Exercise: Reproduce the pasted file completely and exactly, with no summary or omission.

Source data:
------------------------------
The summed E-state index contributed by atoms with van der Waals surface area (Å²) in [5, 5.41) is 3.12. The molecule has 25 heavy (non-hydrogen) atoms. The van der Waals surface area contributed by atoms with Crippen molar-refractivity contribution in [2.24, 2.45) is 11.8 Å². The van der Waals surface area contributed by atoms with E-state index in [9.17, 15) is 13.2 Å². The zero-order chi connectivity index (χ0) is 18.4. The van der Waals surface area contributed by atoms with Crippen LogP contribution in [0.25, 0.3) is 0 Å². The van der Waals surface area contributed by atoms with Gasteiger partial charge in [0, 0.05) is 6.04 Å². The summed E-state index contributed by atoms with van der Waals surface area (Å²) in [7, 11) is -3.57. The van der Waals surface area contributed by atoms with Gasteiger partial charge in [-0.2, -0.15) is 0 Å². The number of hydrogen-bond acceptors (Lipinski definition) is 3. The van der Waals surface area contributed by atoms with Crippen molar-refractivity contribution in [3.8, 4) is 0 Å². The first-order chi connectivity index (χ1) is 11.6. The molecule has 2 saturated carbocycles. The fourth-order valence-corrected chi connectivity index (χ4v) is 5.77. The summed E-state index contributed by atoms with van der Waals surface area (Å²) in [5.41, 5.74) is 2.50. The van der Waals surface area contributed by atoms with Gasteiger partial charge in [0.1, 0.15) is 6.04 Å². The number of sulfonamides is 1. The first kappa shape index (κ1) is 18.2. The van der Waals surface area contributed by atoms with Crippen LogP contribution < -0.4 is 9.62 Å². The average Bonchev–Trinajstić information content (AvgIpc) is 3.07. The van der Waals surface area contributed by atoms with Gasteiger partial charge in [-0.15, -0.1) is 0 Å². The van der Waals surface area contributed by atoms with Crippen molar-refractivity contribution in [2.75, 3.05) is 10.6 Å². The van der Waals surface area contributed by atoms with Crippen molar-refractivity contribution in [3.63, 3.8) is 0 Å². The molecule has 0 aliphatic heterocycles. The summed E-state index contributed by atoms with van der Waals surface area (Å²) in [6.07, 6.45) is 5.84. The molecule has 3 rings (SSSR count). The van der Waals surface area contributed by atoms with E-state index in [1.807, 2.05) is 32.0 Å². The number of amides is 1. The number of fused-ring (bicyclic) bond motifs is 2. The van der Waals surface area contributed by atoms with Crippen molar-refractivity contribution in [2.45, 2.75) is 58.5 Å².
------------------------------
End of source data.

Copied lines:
The summed E-state index contributed by atoms with van der Waals surface area (Å²) in [5, 5.41) is 3.12. The molecule has 25 heavy (non-hydrogen) atoms. The van der Waals surface area contributed by atoms with Crippen molar-refractivity contribution in [2.24, 2.45) is 11.8 Å². The van der Waals surface area contributed by atoms with E-state index in [9.17, 15) is 13.2 Å². The zero-order chi connectivity index (χ0) is 18.4. The van der Waals surface area contributed by atoms with Crippen LogP contribution in [0.25, 0.3) is 0 Å². The van der Waals surface area contributed by atoms with Gasteiger partial charge in [0, 0.05) is 6.04 Å². The summed E-state index contributed by atoms with van der Waals surface area (Å²) in [7, 11) is -3.57. The van der Waals surface area contributed by atoms with Gasteiger partial charge in [-0.2, -0.15) is 0 Å². The number of hydrogen-bond acceptors (Lipinski definition) is 3. The van der Waals surface area contributed by atoms with Crippen molar-refractivity contribution in [3.8, 4) is 0 Å². The first-order chi connectivity index (χ1) is 11.6. The molecule has 2 saturated carbocycles. The fourth-order valence-corrected chi connectivity index (χ4v) is 5.77. The summed E-state index contributed by atoms with van der Waals surface area (Å²) in [5.41, 5.74) is 2.50. The van der Waals surface area contributed by atoms with Gasteiger partial charge in [0.1, 0.15) is 6.04 Å². The number of sulfonamides is 1. The first kappa shape index (κ1) is 18.2. The van der Waals surface area contributed by atoms with Crippen LogP contribution < -0.4 is 9.62 Å². The average Bonchev–Trinajstić information content (AvgIpc) is 3.07. The van der Waals surface area contributed by atoms with Gasteiger partial charge in [-0.15, -0.1) is 0 Å². The van der Waals surface area contributed by atoms with Crippen molar-refractivity contribution in [2.75, 3.05) is 10.6 Å². The van der Waals surface area contributed by atoms with Crippen molar-refractivity contribution in [3.63, 3.8) is 0 Å². The molecule has 0 aliphatic heterocycles. The summed E-state index contributed by atoms with van der Waals surface area (Å²) in [6.07, 6.45) is 5.84. The molecule has 3 rings (SSSR count). The van der Waals surface area contributed by atoms with E-state index in [1.807, 2.05) is 32.0 Å². The number of amides is 1. The number of fused-ring (bicyclic) bond motifs is 2. The van der Waals surface area contributed by atoms with Crippen molar-refractivity contribution in [2.45, 2.75) is 58.5 Å².